Now that the axe head itself has been refurbished, all that’s left is to fashion a sheath and hang a handle. My personal goal for this project was spend as little money as necessary. My leather supply was low, but fortunately it was just enough to get the job done. I don’t have rivets, so I decided to make a simple stitched sheath.
Measure twice, cut once ;). When making sheaths for edged tools, it is important to include a welt for safety purposes, both for the user and the tool itself. It protects the blade from cutting through stitching and becoming exposed, and it saves the edge from being damaged by rivets.
Here’s the completed sheath – the strap came from an old mess kit.
For the helve, my search led me to the local hardware store, but I was very disappointed to find that almost every handle (except one at 28 inch/71 cm for a boy’s axe) was cross-grained. They were also heavily coated in a shellac. I do know that there are reliable online sources for purchasing axe helves, but then again the forests here offer a variety a hardwoods from which to construct a suitable handle; among the choices are American Ash, American Beech, and a selection of hickories.
This Shagbark Hickory provided me with deadfall from which to create a helve, though it didn’t turn out the way I expected. I’m not sure what I did wrong, but no worries, I would just have to search a bit harder for a suitable handle. I finally found a good selection of axe handles at another hardware store out of town for reasonable prices, and so I bought a 36 inch/91 cm helve that fit my hand comfortably and had decent grain orientation. It is fairly straight with a slight fawn’s foot at the knob.
Yes, there is some heartwood, but in my experience, this is not much of an issue. The helve on my Gränsfors is almost completely heartwood, and it has never cracked or split on me. The USFS does not require their axe handles to only have sapwood, and heartwood is not considered a defect.
I prefer to “pick and choose” by going to a store rather than buying an axe helve online because you never really know what you may get. You may receive a spectacular handle, but then again, you may get a cross-grained, misshapen piece of junk. Some websites do offer a “hand-picked selection” option, though you’ll be paying premium, and combine that with the shipping, and you’ll be spending a considerable amount of money. I paid $15.
This handle was coated in shellac, so the first job is to remove it. You can use a coarse grit sandpaper, but using a knife speeds up the process much quicker and doesn’t leave heavy marks. Simply bring the blade perpendicular to the helve and push down. With a light, you should be able to tell the difference from the bare wood and the shellac. After I scraped it off, I sanded the helve first with 40 grit sandpaper, and finishing with 100 grit.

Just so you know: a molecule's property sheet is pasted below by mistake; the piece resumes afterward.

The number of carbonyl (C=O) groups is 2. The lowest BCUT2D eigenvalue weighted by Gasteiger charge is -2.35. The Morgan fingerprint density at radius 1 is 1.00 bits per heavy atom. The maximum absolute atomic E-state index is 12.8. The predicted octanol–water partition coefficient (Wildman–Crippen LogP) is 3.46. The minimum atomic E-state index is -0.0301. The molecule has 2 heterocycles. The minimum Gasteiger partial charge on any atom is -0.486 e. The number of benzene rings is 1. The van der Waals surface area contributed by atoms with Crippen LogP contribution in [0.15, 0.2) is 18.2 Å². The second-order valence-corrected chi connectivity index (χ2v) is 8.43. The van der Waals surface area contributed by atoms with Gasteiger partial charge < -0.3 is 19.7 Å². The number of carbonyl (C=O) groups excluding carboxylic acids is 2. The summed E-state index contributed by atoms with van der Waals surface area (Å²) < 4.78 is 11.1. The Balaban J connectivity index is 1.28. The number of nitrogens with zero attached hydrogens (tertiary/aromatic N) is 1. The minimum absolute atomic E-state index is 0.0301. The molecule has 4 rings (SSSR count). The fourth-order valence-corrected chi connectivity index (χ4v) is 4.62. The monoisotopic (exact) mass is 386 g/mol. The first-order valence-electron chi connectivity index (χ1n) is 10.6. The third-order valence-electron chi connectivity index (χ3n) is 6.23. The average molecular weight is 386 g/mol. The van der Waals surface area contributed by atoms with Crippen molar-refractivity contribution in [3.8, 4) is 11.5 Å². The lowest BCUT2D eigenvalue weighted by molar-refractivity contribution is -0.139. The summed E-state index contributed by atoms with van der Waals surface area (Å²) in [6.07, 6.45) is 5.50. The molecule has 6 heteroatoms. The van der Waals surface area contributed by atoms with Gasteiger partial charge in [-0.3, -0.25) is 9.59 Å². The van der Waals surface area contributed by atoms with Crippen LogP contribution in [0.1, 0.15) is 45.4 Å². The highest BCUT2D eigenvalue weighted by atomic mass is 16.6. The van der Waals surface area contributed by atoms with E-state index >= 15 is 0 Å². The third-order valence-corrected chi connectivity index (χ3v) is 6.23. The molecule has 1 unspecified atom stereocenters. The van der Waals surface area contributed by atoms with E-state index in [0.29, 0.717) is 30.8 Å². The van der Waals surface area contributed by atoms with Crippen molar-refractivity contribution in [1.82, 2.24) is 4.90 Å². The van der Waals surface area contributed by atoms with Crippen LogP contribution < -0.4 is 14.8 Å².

The wedge slot also needed to be a bit deeper to accommodate the wooden wedge, so I carefully sawed about an inch/2.5 cm further. Next comes the tedious process of shaping the cheeks to fit the axe’s eye. I used an old Simon’s four-in-hand rasp. After about seven test fittings, I got the head seated on the helve just above the shoulder. There was an inch/2.5 cm or so of wood protruding from the eye, so I carefully sawed-off 3/4 of it to leave 1/4 inch remaining. You can cut it off flush, but this method gives some added security because it allows the extra bit to mushroom out above the eye.
Now it’s time to hang the axe :). I carefully poured a touch of linseed oil onto the end grain at the eye and down the wedge slot. This allows the wood to expand while also helping the wooden wedge slide in easier. I don’t have a wooden mallet, so I used the poll of my Gränsfors as a hammer, carefully pounding in the wooden wedge. Sometimes, it helps to hold a flat piece of wood on top of the wedge as you hammer so that it does not split. The entire wedge made the fit, so I did not need to saw off any excess.
And here it is, all finished with a coat of linseed oil, project completed :D. Final overall length is 35 inches/89 cm.
Over the next week, I will continue to put on a layer of linseed oil everyday until the helve doesn’t absorb it anymore. I must say this was quite a fun experience, though I could not have done it without the information provided by the USFS, Ross Gilmore at Woodtrekker, and a few forum friends, you know who you are ;). Thank you all, this axe will certainly come in handy for heavy-duty trail work :D.